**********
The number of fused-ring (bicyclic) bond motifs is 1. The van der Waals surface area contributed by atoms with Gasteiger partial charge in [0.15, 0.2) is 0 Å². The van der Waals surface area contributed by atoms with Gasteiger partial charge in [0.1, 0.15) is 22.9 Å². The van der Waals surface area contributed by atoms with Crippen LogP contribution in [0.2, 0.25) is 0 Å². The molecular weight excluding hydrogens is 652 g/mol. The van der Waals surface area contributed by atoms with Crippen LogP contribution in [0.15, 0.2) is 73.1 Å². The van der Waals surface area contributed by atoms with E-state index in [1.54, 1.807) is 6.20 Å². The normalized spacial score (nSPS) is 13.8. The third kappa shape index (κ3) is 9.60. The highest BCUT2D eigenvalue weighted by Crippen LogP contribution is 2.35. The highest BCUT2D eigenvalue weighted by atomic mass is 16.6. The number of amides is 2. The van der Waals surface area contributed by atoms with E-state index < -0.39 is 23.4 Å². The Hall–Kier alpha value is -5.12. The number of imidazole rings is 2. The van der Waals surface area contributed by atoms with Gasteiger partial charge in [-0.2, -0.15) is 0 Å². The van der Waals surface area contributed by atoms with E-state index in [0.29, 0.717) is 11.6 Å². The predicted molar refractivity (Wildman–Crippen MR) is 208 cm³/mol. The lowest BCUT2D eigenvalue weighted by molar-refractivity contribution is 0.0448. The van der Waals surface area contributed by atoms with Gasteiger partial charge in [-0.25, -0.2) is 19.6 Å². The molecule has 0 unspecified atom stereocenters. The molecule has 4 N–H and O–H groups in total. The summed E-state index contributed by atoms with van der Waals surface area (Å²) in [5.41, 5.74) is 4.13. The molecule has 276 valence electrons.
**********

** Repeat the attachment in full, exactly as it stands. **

The number of fused-ring (bicyclic) bond motifs is 1. The van der Waals surface area contributed by atoms with Gasteiger partial charge in [0.15, 0.2) is 0 Å². The van der Waals surface area contributed by atoms with Gasteiger partial charge in [0.1, 0.15) is 22.9 Å². The van der Waals surface area contributed by atoms with Crippen LogP contribution in [0.2, 0.25) is 0 Å². The molecular weight excluding hydrogens is 652 g/mol. The van der Waals surface area contributed by atoms with Crippen LogP contribution in [0.15, 0.2) is 73.1 Å². The van der Waals surface area contributed by atoms with E-state index in [1.54, 1.807) is 6.20 Å². The normalized spacial score (nSPS) is 13.8. The third kappa shape index (κ3) is 9.60. The highest BCUT2D eigenvalue weighted by Crippen LogP contribution is 2.35. The highest BCUT2D eigenvalue weighted by atomic mass is 16.6. The number of amides is 2. The van der Waals surface area contributed by atoms with E-state index < -0.39 is 23.4 Å². The Hall–Kier alpha value is -5.12. The number of imidazole rings is 2. The van der Waals surface area contributed by atoms with Gasteiger partial charge in [-0.2, -0.15) is 0 Å². The van der Waals surface area contributed by atoms with E-state index in [0.29, 0.717) is 11.6 Å². The predicted molar refractivity (Wildman–Crippen MR) is 208 cm³/mol. The lowest BCUT2D eigenvalue weighted by molar-refractivity contribution is 0.0448. The van der Waals surface area contributed by atoms with Gasteiger partial charge in [-0.25, -0.2) is 19.6 Å². The molecule has 0 unspecified atom stereocenters. The molecule has 4 N–H and O–H groups in total. The summed E-state index contributed by atoms with van der Waals surface area (Å²) in [5.41, 5.74) is 4.13. The molecule has 276 valence electrons.